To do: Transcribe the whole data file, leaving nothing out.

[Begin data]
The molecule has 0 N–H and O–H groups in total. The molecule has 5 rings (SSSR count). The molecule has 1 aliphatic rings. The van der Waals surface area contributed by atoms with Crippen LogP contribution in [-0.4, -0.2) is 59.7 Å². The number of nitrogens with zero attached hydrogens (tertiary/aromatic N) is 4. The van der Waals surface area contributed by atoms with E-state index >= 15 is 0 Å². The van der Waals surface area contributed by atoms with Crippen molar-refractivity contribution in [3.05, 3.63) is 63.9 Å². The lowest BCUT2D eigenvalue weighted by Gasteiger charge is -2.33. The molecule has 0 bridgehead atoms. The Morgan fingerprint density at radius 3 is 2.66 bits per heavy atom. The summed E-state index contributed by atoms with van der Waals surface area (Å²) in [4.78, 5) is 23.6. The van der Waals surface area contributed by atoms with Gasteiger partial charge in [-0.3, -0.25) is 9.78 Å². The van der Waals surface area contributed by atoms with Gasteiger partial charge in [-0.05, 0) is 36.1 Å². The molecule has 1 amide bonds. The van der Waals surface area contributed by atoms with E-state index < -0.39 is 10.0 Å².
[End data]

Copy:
The molecule has 0 N–H and O–H groups in total. The molecule has 5 rings (SSSR count). The molecule has 1 aliphatic rings. The van der Waals surface area contributed by atoms with Crippen LogP contribution in [-0.4, -0.2) is 59.7 Å². The number of nitrogens with zero attached hydrogens (tertiary/aromatic N) is 4. The van der Waals surface area contributed by atoms with E-state index >= 15 is 0 Å². The van der Waals surface area contributed by atoms with Crippen molar-refractivity contribution in [3.05, 3.63) is 63.9 Å². The lowest BCUT2D eigenvalue weighted by Gasteiger charge is -2.33. The molecule has 0 bridgehead atoms. The Morgan fingerprint density at radius 3 is 2.66 bits per heavy atom. The summed E-state index contributed by atoms with van der Waals surface area (Å²) in [4.78, 5) is 23.6. The van der Waals surface area contributed by atoms with Gasteiger partial charge in [-0.3, -0.25) is 9.78 Å². The van der Waals surface area contributed by atoms with Gasteiger partial charge in [-0.05, 0) is 36.1 Å². The molecule has 1 amide bonds. The van der Waals surface area contributed by atoms with E-state index < -0.39 is 10.0 Å².